– In the field studies were a number of measures written down in field maps. In addition to the skull, were other body parts and body angles also measured. Skin, hair and eye colour were noted as well as body hair on the head and genitals, says Curt Persson.
Curt Persson's preliminary study consists of interviews with Tornedalians and a minor case study. In the case study has Curt Persson examined documents from the State Institute for Racial Biological to find out in what extent Tornedalians were included in the racial biology studies, how the local field studies was carried out and how the Tornedalians were described in the institute's publications.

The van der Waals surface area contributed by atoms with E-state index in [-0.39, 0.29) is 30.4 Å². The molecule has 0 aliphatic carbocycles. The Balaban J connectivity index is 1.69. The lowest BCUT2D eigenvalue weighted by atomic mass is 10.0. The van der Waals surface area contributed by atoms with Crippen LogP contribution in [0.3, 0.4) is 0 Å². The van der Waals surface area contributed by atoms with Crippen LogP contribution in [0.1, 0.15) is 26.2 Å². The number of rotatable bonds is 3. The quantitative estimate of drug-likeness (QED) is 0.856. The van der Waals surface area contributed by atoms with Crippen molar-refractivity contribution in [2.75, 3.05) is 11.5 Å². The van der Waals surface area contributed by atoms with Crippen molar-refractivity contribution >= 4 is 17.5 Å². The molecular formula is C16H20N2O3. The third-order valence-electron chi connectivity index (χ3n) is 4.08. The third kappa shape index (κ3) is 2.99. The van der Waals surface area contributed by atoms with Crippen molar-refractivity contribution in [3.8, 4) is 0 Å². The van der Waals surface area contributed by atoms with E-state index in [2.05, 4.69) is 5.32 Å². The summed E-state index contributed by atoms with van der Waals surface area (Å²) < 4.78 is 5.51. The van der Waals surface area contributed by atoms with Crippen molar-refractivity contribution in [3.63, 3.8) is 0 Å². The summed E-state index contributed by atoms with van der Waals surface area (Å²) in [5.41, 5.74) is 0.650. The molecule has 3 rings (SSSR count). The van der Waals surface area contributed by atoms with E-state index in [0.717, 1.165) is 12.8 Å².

– The research shows that the Tornedalians, like other national minorities, are presented as a threat to the Nordic race. In addition, there are significantly more Tornedalians in the institute's archive material than previously known. One of the most remarkable results is that skull measurements was carried out on schoolchildren as late as 1951, says Curt Persson.
The testimonies from the interviews are moving and paint a story about people who were seen as immigrants in their own country.
– The children was for example forbidden to speak their first language, Meänkieli, because it was considered a threat to the Swedish nation, and was physically punished if they did.